If you're interested in doing a PhD, you will need funding to cover fees, living costs and research costs. PhDs in the UK do not include a taught component and are usually 3-4 years if you study full-time. If there are no funded projects advertised on this page, then I don't have any available (sorry).

Options for funding through Durham University include Doctoral Training partnerships, Durham Doctoral Scholarships (no information available for 2023 as yet) and other scholarships. Deadlines are usually in January and early preparation with multiple rounds of feedback is essential for a chance of success. This database might also be useful.

There's information about a variety of postdoctoral fellowship opportunities here.

I prioritise applications from range-country primatologists, and which relate to and build on my own research.

Completed Post-Docs
  • Dr Sharon Kessler: Marie Skłodowska-Curie fellowship on disease recognition in primates January 2017-December 2018. Sharon is now a lecturer in Pscyhology at Stirling University.
  • Dr Rodrigo Moro-Rios: Ciência sem Fronteiras "Phylogenetic reconstruction of ancestral states and diversification of Callitrichidae (Primates) cooperative breeding societies". Rodrigo is now an Honorary Researcher in Anthropology at Durham.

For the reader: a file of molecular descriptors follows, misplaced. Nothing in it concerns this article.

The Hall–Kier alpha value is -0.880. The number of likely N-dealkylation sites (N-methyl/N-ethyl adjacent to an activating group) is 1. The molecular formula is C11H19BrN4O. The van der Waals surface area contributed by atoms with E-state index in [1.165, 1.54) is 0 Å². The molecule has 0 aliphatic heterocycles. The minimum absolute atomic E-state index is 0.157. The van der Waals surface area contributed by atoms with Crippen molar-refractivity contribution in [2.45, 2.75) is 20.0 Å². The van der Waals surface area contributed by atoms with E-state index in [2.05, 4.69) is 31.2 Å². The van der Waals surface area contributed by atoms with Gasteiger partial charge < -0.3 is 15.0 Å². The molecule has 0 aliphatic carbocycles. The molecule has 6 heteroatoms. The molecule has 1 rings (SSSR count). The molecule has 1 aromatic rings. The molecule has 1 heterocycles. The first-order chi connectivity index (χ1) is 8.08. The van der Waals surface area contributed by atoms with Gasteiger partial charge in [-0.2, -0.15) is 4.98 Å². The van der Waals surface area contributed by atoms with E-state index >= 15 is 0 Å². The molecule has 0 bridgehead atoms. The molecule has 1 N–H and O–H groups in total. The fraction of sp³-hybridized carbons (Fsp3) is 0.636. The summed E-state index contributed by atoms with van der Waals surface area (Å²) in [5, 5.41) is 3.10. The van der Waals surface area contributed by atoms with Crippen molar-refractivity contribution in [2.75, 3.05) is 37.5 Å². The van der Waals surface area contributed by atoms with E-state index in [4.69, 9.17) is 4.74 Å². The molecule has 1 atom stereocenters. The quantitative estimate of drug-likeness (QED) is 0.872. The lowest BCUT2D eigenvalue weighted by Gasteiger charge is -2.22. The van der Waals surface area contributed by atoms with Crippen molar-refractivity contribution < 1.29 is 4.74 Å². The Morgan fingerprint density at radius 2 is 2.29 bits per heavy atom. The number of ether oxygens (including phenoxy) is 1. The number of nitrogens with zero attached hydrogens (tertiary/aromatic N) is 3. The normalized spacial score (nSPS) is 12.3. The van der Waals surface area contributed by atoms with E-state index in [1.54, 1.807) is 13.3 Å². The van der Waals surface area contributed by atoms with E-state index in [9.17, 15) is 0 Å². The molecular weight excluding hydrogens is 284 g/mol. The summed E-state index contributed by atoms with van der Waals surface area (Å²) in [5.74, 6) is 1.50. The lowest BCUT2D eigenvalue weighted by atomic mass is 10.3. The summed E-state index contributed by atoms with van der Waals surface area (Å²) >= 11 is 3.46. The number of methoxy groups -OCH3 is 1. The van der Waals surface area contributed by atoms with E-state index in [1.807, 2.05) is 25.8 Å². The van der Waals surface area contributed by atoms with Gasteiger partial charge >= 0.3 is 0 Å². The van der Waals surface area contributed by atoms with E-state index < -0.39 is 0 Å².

• Dr Esther Clarke: COFUND Junior Research Fellowship "Primate vocalisations as sexual signals". Esther is now an Honorary Researcher in Anthropology at Durham.
  • Dr Stefano Vaglio: Marie Curie Intra-European Fellowships for Career Development "Primate Olfaction". Stefano is now Senior Lecturer in Animal Behaviour at the University of Wolverhampton.
Current Research Students
  • Ingrid Grueso-Dominguez: 'Applying geometric morphometrics to the study of discrete dental traits' PhD candidate.
  • Christopher Miller. 'Welfare assessment of rhesus macaques: from field observation to computational models of brain network'. In collaboration with Dr Colline Poirier (Newcastle University). BBSRC-funded PhD candidate. 
  • Milena Carstens. MSc by Research candidate.
  • Angela Skrabaka. MSc by Research candidate.
  • Dan Lewis. 'Mandrills and microbes: The role of the skin microbiome in primate communication'. IAPETUS2 DTP NERC-funded PhD candidate in collaboration with Dr Leena Kerr (Heriot-Watt University), Dr Sharon Kessler (University of Stirling), and Dr Barthelemy Ngoubangoye (CIRMF, Gabon)
Completed Research Students
Current Collaborations